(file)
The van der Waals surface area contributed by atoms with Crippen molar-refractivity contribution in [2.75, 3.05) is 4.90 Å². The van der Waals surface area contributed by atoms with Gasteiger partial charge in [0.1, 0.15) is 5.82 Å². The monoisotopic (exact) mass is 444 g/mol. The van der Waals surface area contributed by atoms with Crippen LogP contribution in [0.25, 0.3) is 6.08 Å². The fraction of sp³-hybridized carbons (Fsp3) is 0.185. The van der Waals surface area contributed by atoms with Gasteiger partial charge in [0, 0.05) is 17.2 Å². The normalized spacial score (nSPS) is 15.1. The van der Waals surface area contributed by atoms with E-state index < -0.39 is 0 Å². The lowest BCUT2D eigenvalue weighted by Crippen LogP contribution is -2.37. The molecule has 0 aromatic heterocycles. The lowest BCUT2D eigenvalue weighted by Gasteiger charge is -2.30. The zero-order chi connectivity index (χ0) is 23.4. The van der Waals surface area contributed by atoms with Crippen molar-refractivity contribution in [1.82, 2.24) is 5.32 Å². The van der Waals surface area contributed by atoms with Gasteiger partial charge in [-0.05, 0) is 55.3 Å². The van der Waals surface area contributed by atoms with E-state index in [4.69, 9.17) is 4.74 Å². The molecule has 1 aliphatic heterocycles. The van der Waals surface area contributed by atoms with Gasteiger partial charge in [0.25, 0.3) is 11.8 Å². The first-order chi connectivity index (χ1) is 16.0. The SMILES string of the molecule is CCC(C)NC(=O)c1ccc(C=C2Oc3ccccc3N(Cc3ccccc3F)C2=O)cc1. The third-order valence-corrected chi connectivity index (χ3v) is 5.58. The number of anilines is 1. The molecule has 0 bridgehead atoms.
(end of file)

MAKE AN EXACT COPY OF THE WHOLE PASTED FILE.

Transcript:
The van der Waals surface area contributed by atoms with Crippen molar-refractivity contribution in [2.75, 3.05) is 4.90 Å². The van der Waals surface area contributed by atoms with Gasteiger partial charge in [0.1, 0.15) is 5.82 Å². The monoisotopic (exact) mass is 444 g/mol. The van der Waals surface area contributed by atoms with Crippen LogP contribution in [0.25, 0.3) is 6.08 Å². The fraction of sp³-hybridized carbons (Fsp3) is 0.185. The van der Waals surface area contributed by atoms with Gasteiger partial charge in [0, 0.05) is 17.2 Å². The normalized spacial score (nSPS) is 15.1. The van der Waals surface area contributed by atoms with E-state index < -0.39 is 0 Å². The lowest BCUT2D eigenvalue weighted by Crippen LogP contribution is -2.37. The molecule has 0 aromatic heterocycles. The lowest BCUT2D eigenvalue weighted by Gasteiger charge is -2.30. The zero-order chi connectivity index (χ0) is 23.4. The van der Waals surface area contributed by atoms with Crippen molar-refractivity contribution in [1.82, 2.24) is 5.32 Å². The van der Waals surface area contributed by atoms with Gasteiger partial charge in [-0.05, 0) is 55.3 Å². The van der Waals surface area contributed by atoms with E-state index in [4.69, 9.17) is 4.74 Å². The molecule has 1 aliphatic heterocycles. The van der Waals surface area contributed by atoms with Gasteiger partial charge in [0.25, 0.3) is 11.8 Å². The first-order chi connectivity index (χ1) is 16.0. The SMILES string of the molecule is CCC(C)NC(=O)c1ccc(C=C2Oc3ccccc3N(Cc3ccccc3F)C2=O)cc1. The third-order valence-corrected chi connectivity index (χ3v) is 5.58. The number of anilines is 1. The molecule has 0 bridgehead atoms.